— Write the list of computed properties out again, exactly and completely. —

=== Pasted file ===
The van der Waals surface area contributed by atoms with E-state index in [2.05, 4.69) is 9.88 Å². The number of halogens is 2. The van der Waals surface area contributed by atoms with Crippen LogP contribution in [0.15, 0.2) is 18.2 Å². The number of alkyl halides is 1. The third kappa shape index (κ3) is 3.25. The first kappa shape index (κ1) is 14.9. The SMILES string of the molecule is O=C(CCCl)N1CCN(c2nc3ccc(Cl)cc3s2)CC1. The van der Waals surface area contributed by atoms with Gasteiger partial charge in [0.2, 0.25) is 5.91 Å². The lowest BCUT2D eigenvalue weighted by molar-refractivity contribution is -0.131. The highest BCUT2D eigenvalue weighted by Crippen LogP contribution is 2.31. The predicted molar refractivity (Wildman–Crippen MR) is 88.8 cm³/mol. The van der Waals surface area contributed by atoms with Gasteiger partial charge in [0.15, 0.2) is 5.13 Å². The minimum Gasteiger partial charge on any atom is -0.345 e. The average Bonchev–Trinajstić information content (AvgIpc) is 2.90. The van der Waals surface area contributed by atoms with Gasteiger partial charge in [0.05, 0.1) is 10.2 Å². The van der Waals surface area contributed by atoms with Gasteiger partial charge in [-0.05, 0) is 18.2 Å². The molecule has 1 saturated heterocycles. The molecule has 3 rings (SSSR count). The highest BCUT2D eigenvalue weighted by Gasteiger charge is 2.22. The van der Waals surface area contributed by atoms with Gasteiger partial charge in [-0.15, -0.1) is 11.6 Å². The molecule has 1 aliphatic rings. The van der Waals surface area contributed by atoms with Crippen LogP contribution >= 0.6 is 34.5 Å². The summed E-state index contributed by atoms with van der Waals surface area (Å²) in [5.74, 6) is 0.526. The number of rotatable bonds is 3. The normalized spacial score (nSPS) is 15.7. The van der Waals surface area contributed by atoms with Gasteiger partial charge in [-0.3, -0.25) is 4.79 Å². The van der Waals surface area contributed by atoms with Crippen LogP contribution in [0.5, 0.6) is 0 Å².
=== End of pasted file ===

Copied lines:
The van der Waals surface area contributed by atoms with E-state index in [2.05, 4.69) is 9.88 Å². The number of halogens is 2. The van der Waals surface area contributed by atoms with Crippen LogP contribution in [0.15, 0.2) is 18.2 Å². The number of alkyl halides is 1. The third kappa shape index (κ3) is 3.25. The first kappa shape index (κ1) is 14.9. The SMILES string of the molecule is O=C(CCCl)N1CCN(c2nc3ccc(Cl)cc3s2)CC1. The van der Waals surface area contributed by atoms with Gasteiger partial charge in [0.2, 0.25) is 5.91 Å². The lowest BCUT2D eigenvalue weighted by molar-refractivity contribution is -0.131. The highest BCUT2D eigenvalue weighted by Crippen LogP contribution is 2.31. The predicted molar refractivity (Wildman–Crippen MR) is 88.8 cm³/mol. The van der Waals surface area contributed by atoms with Gasteiger partial charge in [0.15, 0.2) is 5.13 Å². The minimum Gasteiger partial charge on any atom is -0.345 e. The average Bonchev–Trinajstić information content (AvgIpc) is 2.90. The van der Waals surface area contributed by atoms with Gasteiger partial charge in [0.05, 0.1) is 10.2 Å². The van der Waals surface area contributed by atoms with Gasteiger partial charge in [-0.05, 0) is 18.2 Å². The molecule has 1 saturated heterocycles. The molecule has 3 rings (SSSR count). The highest BCUT2D eigenvalue weighted by Gasteiger charge is 2.22. The van der Waals surface area contributed by atoms with Gasteiger partial charge in [-0.15, -0.1) is 11.6 Å². The molecule has 1 aliphatic rings. The van der Waals surface area contributed by atoms with Crippen LogP contribution >= 0.6 is 34.5 Å². The summed E-state index contributed by atoms with van der Waals surface area (Å²) in [5.74, 6) is 0.526. The number of rotatable bonds is 3. The normalized spacial score (nSPS) is 15.7. The van der Waals surface area contributed by atoms with Gasteiger partial charge in [-0.3, -0.25) is 4.79 Å². The van der Waals surface area contributed by atoms with Crippen LogP contribution in [0.5, 0.6) is 0 Å².